They did not speak Italian. Which was fortunate for me, because I was desperately out of practice. If I’d known in advance, I might have refreshed my memory. But no. I simply walked into the room at 9am to discover my nametag: Caroline Turco, Italian. So we spent seven hours getting to know each other with shaky Italian and a lot of hand gestures. I learned the word for eyeliner – “eyeliner” (said with an Italian accent) – and they learned that Caucasian faces do not need 15 layers of lotion. Seriously. I was practically dripping. By the time I left, I felt as if someone had thrown a custard pie in my face, with dollops of cream dribbling down my chin in large chunks. Warning: should you be in Milan this March, avoid Japanese cosmetic stores!
My favorite job was behind the microphone. A voice-over for a well-known Japanese tech company (I’ll post it when it premieres). My “audition” consisted of recording a few lines in the “voice memo” app and emailing them to the agent. Then coming into Tokyo for a matter of minutes to record, waiting for the client’s approval, and finished! Certainly the best paying job I’ve had, calculated in an hourly wage.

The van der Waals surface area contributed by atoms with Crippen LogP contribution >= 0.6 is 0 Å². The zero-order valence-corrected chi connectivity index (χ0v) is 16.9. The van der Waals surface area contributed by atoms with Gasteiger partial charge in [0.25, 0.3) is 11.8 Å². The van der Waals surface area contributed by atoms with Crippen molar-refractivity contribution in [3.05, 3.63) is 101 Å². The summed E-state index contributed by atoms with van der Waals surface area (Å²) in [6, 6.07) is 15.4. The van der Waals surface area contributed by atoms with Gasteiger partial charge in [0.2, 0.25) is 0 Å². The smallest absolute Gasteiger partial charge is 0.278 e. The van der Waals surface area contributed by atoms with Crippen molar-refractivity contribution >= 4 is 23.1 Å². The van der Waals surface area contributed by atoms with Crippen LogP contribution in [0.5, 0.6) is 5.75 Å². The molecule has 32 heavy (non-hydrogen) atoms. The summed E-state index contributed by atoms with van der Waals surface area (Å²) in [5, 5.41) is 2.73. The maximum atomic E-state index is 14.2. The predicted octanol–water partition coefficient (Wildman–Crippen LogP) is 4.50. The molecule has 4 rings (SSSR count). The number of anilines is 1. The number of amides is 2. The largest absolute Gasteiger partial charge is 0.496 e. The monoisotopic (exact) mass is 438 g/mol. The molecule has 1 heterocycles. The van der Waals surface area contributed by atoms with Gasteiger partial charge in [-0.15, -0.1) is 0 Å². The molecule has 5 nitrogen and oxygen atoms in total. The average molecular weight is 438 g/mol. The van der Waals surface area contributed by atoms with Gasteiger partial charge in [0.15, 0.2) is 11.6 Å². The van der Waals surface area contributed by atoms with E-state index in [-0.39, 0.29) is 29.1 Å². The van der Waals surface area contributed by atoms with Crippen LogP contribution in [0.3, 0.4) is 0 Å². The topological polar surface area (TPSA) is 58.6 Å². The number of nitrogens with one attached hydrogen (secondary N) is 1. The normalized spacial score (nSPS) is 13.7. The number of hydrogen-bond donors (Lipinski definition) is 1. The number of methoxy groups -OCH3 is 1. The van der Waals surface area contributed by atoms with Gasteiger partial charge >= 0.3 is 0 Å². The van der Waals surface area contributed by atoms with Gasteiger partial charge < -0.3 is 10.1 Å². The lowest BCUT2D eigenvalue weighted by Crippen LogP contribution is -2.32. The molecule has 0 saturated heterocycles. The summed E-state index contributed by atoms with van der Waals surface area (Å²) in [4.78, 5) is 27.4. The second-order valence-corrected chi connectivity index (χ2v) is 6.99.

But the most rewarding part is the novelty of it all. Each new job means new people, from all over the world. I’ve worked with predominantly Japanese crews but most of the other actors are Russian, Italian, French, Moldavian, Australian, British, South African, Thai, the list goes on and on. Not too many Americans, actually. This job is truly a cross-cultural experience, and I am soaking up every moment. I love the surprise: new locations in and around Japan. New crews, new directors, new interpreters (a necessity!). And new projects. It keeps me on my toes, that’s for sure.
I’m not going to be the next Jennifer Aniston, though I’d love to take a sip from her fountain of youth. But I am getting paid to have fun, and you can’t ask for much more than that. Making new friends from all over the world, comparing life experiences, working on my Japanese (which is going very slowly), these are the things that make it all worthwhile. These are memories that I’ll keep forever. Life’s little surprises!